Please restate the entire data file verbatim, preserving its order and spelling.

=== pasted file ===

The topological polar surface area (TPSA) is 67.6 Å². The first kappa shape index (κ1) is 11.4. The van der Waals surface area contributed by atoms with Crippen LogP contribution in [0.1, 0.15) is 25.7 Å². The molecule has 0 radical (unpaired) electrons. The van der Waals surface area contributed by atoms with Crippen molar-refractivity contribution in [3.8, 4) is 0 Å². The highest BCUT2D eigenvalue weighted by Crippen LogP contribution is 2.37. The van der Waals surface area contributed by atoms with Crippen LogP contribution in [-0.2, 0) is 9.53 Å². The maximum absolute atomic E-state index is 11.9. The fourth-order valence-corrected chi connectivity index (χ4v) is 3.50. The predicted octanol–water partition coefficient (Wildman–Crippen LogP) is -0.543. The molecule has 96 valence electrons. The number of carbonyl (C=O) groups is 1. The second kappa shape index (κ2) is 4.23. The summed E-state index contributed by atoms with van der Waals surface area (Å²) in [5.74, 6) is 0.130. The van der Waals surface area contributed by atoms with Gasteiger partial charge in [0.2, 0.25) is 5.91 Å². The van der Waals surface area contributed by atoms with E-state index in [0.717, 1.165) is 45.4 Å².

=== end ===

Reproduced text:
The topological polar surface area (TPSA) is 67.6 Å². The first kappa shape index (κ1) is 11.4. The van der Waals surface area contributed by atoms with Crippen LogP contribution in [0.1, 0.15) is 25.7 Å². The molecule has 0 radical (unpaired) electrons. The van der Waals surface area contributed by atoms with Crippen molar-refractivity contribution in [3.8, 4) is 0 Å². The highest BCUT2D eigenvalue weighted by Crippen LogP contribution is 2.37. The van der Waals surface area contributed by atoms with Crippen LogP contribution in [-0.2, 0) is 9.53 Å². The maximum absolute atomic E-state index is 11.9. The fourth-order valence-corrected chi connectivity index (χ4v) is 3.50. The predicted octanol–water partition coefficient (Wildman–Crippen LogP) is -0.543. The molecule has 96 valence electrons. The number of carbonyl (C=O) groups is 1. The second kappa shape index (κ2) is 4.23. The summed E-state index contributed by atoms with van der Waals surface area (Å²) in [5.74, 6) is 0.130. The van der Waals surface area contributed by atoms with Gasteiger partial charge in [0.2, 0.25) is 5.91 Å². The van der Waals surface area contributed by atoms with E-state index in [0.717, 1.165) is 45.4 Å².